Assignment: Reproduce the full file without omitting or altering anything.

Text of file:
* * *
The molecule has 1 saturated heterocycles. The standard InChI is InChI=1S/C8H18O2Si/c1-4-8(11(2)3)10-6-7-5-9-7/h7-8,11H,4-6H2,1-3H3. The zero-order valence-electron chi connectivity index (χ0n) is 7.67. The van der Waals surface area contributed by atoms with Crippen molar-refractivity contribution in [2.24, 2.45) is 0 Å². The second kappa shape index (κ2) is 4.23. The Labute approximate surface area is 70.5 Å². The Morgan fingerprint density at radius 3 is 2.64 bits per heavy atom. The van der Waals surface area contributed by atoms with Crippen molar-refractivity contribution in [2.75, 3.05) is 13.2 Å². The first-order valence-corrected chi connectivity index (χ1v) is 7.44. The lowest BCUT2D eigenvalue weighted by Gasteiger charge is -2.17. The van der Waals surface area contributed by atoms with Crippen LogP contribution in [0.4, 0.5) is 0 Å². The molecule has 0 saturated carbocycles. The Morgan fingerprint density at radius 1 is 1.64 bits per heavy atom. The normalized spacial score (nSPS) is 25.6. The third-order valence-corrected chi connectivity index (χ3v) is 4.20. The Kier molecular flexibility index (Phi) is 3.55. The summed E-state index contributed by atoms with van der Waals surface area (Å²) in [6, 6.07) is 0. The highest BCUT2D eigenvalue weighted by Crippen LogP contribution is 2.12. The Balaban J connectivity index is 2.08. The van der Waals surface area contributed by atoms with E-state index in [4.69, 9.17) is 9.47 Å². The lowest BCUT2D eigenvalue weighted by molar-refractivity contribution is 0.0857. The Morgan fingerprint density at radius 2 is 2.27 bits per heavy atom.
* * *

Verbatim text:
The molecule has 1 saturated heterocycles. The standard InChI is InChI=1S/C8H18O2Si/c1-4-8(11(2)3)10-6-7-5-9-7/h7-8,11H,4-6H2,1-3H3. The zero-order valence-electron chi connectivity index (χ0n) is 7.67. The van der Waals surface area contributed by atoms with Crippen molar-refractivity contribution in [2.24, 2.45) is 0 Å². The second kappa shape index (κ2) is 4.23. The Labute approximate surface area is 70.5 Å². The Morgan fingerprint density at radius 3 is 2.64 bits per heavy atom. The van der Waals surface area contributed by atoms with Crippen molar-refractivity contribution in [2.75, 3.05) is 13.2 Å². The first-order valence-corrected chi connectivity index (χ1v) is 7.44. The lowest BCUT2D eigenvalue weighted by Gasteiger charge is -2.17. The van der Waals surface area contributed by atoms with Crippen LogP contribution in [0.4, 0.5) is 0 Å². The molecule has 0 saturated carbocycles. The Morgan fingerprint density at radius 1 is 1.64 bits per heavy atom. The normalized spacial score (nSPS) is 25.6. The third-order valence-corrected chi connectivity index (χ3v) is 4.20. The Kier molecular flexibility index (Phi) is 3.55. The summed E-state index contributed by atoms with van der Waals surface area (Å²) in [6, 6.07) is 0. The highest BCUT2D eigenvalue weighted by Crippen LogP contribution is 2.12. The Balaban J connectivity index is 2.08. The van der Waals surface area contributed by atoms with E-state index in [4.69, 9.17) is 9.47 Å². The lowest BCUT2D eigenvalue weighted by molar-refractivity contribution is 0.0857. The Morgan fingerprint density at radius 2 is 2.27 bits per heavy atom.